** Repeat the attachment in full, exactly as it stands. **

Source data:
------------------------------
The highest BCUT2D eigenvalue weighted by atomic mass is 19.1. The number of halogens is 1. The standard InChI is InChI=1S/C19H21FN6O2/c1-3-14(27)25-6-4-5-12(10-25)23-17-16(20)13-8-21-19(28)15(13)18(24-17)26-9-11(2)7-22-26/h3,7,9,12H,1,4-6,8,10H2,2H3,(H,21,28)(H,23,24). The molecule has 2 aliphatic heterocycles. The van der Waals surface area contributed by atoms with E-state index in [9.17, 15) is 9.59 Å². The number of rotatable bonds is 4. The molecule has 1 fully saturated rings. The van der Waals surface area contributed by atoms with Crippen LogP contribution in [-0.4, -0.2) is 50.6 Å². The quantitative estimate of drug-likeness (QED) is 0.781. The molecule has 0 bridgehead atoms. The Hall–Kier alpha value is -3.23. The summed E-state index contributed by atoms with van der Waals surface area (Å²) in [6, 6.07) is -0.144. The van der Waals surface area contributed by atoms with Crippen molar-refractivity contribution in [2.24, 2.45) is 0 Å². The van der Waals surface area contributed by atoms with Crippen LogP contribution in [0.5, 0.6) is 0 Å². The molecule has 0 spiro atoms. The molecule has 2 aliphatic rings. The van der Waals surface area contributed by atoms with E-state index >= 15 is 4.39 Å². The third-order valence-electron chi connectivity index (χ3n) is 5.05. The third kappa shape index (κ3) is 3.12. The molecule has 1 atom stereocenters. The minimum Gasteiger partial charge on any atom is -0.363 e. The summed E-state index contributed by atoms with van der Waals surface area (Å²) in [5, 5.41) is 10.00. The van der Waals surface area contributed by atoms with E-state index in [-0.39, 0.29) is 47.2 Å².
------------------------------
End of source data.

The highest BCUT2D eigenvalue weighted by atomic mass is 19.1. The number of halogens is 1. The standard InChI is InChI=1S/C19H21FN6O2/c1-3-14(27)25-6-4-5-12(10-25)23-17-16(20)13-8-21-19(28)15(13)18(24-17)26-9-11(2)7-22-26/h3,7,9,12H,1,4-6,8,10H2,2H3,(H,21,28)(H,23,24). The molecule has 2 aliphatic heterocycles. The van der Waals surface area contributed by atoms with E-state index in [9.17, 15) is 9.59 Å². The number of rotatable bonds is 4. The molecule has 1 fully saturated rings. The van der Waals surface area contributed by atoms with Crippen LogP contribution in [-0.4, -0.2) is 50.6 Å². The quantitative estimate of drug-likeness (QED) is 0.781. The molecule has 0 bridgehead atoms. The Hall–Kier alpha value is -3.23. The summed E-state index contributed by atoms with van der Waals surface area (Å²) in [6, 6.07) is -0.144. The van der Waals surface area contributed by atoms with Crippen molar-refractivity contribution in [2.24, 2.45) is 0 Å². The van der Waals surface area contributed by atoms with Crippen LogP contribution in [0.5, 0.6) is 0 Å². The molecule has 0 spiro atoms. The molecule has 2 aliphatic rings. The van der Waals surface area contributed by atoms with E-state index >= 15 is 4.39 Å². The third-order valence-electron chi connectivity index (χ3n) is 5.05. The third kappa shape index (κ3) is 3.12. The molecule has 1 atom stereocenters. The minimum Gasteiger partial charge on any atom is -0.363 e. The summed E-state index contributed by atoms with van der Waals surface area (Å²) in [5, 5.41) is 10.00. The van der Waals surface area contributed by atoms with E-state index in [-0.39, 0.29) is 47.2 Å².